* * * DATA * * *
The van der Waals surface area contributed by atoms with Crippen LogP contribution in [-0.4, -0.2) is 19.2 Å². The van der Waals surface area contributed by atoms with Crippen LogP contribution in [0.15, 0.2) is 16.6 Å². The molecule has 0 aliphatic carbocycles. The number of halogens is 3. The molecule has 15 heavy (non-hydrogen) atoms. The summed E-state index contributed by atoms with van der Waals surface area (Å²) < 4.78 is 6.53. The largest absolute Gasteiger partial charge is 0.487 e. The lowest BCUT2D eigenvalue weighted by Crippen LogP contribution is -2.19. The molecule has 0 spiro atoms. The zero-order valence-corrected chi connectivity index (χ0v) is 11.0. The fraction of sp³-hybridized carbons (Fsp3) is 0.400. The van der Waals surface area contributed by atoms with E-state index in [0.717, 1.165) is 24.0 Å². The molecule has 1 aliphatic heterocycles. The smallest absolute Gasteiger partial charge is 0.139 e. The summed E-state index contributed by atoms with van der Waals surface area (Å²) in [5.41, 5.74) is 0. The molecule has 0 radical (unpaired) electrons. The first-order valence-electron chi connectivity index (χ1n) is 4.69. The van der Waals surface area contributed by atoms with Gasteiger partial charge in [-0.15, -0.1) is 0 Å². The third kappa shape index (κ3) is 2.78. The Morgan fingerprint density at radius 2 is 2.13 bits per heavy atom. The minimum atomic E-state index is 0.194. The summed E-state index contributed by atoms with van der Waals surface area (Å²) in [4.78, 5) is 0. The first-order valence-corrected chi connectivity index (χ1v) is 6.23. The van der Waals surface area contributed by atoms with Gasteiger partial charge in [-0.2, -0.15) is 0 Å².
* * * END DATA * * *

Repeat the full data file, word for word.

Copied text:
The van der Waals surface area contributed by atoms with Crippen LogP contribution in [-0.4, -0.2) is 19.2 Å². The van der Waals surface area contributed by atoms with Crippen LogP contribution in [0.15, 0.2) is 16.6 Å². The molecule has 0 aliphatic carbocycles. The number of halogens is 3. The molecule has 15 heavy (non-hydrogen) atoms. The summed E-state index contributed by atoms with van der Waals surface area (Å²) < 4.78 is 6.53. The largest absolute Gasteiger partial charge is 0.487 e. The lowest BCUT2D eigenvalue weighted by Crippen LogP contribution is -2.19. The molecule has 0 spiro atoms. The zero-order valence-corrected chi connectivity index (χ0v) is 11.0. The fraction of sp³-hybridized carbons (Fsp3) is 0.400. The van der Waals surface area contributed by atoms with E-state index in [0.717, 1.165) is 24.0 Å². The molecule has 1 aliphatic heterocycles. The smallest absolute Gasteiger partial charge is 0.139 e. The summed E-state index contributed by atoms with van der Waals surface area (Å²) in [5.41, 5.74) is 0. The molecule has 0 radical (unpaired) electrons. The first-order valence-electron chi connectivity index (χ1n) is 4.69. The van der Waals surface area contributed by atoms with Gasteiger partial charge in [-0.15, -0.1) is 0 Å². The third kappa shape index (κ3) is 2.78. The Morgan fingerprint density at radius 2 is 2.13 bits per heavy atom. The minimum atomic E-state index is 0.194. The summed E-state index contributed by atoms with van der Waals surface area (Å²) in [4.78, 5) is 0. The first-order valence-corrected chi connectivity index (χ1v) is 6.23. The van der Waals surface area contributed by atoms with Gasteiger partial charge in [-0.2, -0.15) is 0 Å².